- Follow other applicable mandatory OSHA standards: All of OSHA’s standards that apply to protecting workers from infection remain in place. These mandatory OSHA standards include: requirements for PPE (29 CFR part 1910, Subpart I (e.g., 1910.132 and 133)), respiratory protection (29 CFR 1910.134), sanitation (29 CFR 1910.141), protection from bloodborne pathogens: (29 CFR 1910.1030), and OSHA’s requirements for employee access to medical and exposure records (29 CFR 1910.1020).
Note: The list above is a summary. For more, visit: https://www.osha.gov/coronavirus/safework
Even if your employer does not have a COVID-19 prevention program, if you are unvaccinated or otherwise at risk, you can help protect yourself by following the steps listed below:
- You should get a COVID-19 vaccine as soon as you can. Ask your employer about opportunities for paid leave, if necessary, to get vaccinated and recover from any side effects.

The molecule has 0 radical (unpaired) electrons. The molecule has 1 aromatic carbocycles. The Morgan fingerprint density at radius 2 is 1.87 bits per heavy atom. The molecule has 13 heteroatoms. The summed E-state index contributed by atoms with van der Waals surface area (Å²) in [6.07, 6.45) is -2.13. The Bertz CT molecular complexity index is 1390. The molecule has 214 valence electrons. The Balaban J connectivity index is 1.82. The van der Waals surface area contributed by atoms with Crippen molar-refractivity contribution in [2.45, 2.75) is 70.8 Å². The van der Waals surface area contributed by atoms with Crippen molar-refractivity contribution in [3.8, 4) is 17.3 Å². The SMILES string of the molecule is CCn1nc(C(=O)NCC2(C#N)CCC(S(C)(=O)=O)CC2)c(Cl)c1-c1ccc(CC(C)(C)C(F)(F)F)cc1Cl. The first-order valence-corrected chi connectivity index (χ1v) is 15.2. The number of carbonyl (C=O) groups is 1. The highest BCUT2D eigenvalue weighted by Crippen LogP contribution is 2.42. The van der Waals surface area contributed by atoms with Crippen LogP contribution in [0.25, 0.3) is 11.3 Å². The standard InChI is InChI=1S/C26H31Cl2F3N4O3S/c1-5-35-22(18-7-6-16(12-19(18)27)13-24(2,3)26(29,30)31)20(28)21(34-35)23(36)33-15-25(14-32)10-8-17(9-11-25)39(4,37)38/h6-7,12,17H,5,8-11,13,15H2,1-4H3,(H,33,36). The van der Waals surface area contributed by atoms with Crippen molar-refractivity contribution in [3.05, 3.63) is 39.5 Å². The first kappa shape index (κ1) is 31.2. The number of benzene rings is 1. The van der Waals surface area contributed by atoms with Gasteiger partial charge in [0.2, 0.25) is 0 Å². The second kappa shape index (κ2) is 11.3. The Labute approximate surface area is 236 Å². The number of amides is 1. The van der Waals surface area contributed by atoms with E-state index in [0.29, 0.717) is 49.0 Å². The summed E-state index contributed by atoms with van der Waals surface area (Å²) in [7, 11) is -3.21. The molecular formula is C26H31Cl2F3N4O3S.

- Properly wear a face covering over your nose and mouth.
- Individuals are encouraged to choose higher quality masks so that they are providing a greater measure of protection to themselves as well as those around them. CDC provides general guidance on masks, including face coverings.
- If you are working outdoors, you may opt not to wear face coverings in many circumstances; however, your employer should support you in safely continuing to wear a face covering if you choose, especially if you work closely with other people.
- Unless you are fully vaccinated and not otherwise at-risk, stay far enough away from other people so that you are not breathing in particles produced by them – generally at least 6 feet (about 2 arm lengths), although this approach by itself is not a guarantee that you will avoid infection, especially in enclosed or poorly ventilated spaces.